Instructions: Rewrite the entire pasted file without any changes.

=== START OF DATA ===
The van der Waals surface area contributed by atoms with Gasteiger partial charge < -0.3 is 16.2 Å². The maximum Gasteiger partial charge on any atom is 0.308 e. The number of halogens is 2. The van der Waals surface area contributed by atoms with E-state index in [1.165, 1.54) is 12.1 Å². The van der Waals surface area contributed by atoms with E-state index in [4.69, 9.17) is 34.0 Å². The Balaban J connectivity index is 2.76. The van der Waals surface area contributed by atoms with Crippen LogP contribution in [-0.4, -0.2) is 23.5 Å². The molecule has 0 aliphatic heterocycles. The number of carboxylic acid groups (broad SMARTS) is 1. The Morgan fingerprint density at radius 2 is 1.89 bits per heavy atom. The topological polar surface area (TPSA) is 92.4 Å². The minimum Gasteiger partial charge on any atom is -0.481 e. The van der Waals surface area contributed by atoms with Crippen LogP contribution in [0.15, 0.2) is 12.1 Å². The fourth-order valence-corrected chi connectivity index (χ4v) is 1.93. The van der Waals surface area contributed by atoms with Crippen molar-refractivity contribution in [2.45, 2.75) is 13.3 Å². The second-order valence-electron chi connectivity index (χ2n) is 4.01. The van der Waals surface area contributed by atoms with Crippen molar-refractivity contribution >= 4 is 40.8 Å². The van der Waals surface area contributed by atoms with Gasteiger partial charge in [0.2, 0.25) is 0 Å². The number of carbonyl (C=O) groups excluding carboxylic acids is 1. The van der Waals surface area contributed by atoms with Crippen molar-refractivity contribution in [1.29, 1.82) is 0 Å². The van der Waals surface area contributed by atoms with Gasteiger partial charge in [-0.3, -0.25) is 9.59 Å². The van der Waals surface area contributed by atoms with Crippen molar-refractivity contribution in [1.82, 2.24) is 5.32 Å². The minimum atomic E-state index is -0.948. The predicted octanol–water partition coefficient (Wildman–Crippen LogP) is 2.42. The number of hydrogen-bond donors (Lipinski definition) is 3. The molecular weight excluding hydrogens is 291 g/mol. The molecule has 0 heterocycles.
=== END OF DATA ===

The van der Waals surface area contributed by atoms with Gasteiger partial charge < -0.3 is 16.2 Å². The maximum Gasteiger partial charge on any atom is 0.308 e. The number of halogens is 2. The van der Waals surface area contributed by atoms with E-state index in [1.165, 1.54) is 12.1 Å². The van der Waals surface area contributed by atoms with E-state index in [4.69, 9.17) is 34.0 Å². The Balaban J connectivity index is 2.76. The van der Waals surface area contributed by atoms with Crippen LogP contribution in [-0.4, -0.2) is 23.5 Å². The molecule has 0 aliphatic heterocycles. The number of carboxylic acid groups (broad SMARTS) is 1. The Morgan fingerprint density at radius 2 is 1.89 bits per heavy atom. The topological polar surface area (TPSA) is 92.4 Å². The minimum Gasteiger partial charge on any atom is -0.481 e. The van der Waals surface area contributed by atoms with Crippen LogP contribution in [0.15, 0.2) is 12.1 Å². The fourth-order valence-corrected chi connectivity index (χ4v) is 1.93. The van der Waals surface area contributed by atoms with Crippen molar-refractivity contribution in [2.45, 2.75) is 13.3 Å². The second-order valence-electron chi connectivity index (χ2n) is 4.01. The van der Waals surface area contributed by atoms with Crippen molar-refractivity contribution >= 4 is 40.8 Å². The van der Waals surface area contributed by atoms with Gasteiger partial charge in [0.2, 0.25) is 0 Å². The number of carbonyl (C=O) groups excluding carboxylic acids is 1. The van der Waals surface area contributed by atoms with Crippen molar-refractivity contribution in [1.29, 1.82) is 0 Å². The van der Waals surface area contributed by atoms with Gasteiger partial charge in [-0.3, -0.25) is 9.59 Å². The van der Waals surface area contributed by atoms with Crippen molar-refractivity contribution in [1.82, 2.24) is 5.32 Å². The minimum atomic E-state index is -0.948. The predicted octanol–water partition coefficient (Wildman–Crippen LogP) is 2.42. The number of hydrogen-bond donors (Lipinski definition) is 3. The molecular weight excluding hydrogens is 291 g/mol. The molecule has 0 heterocycles.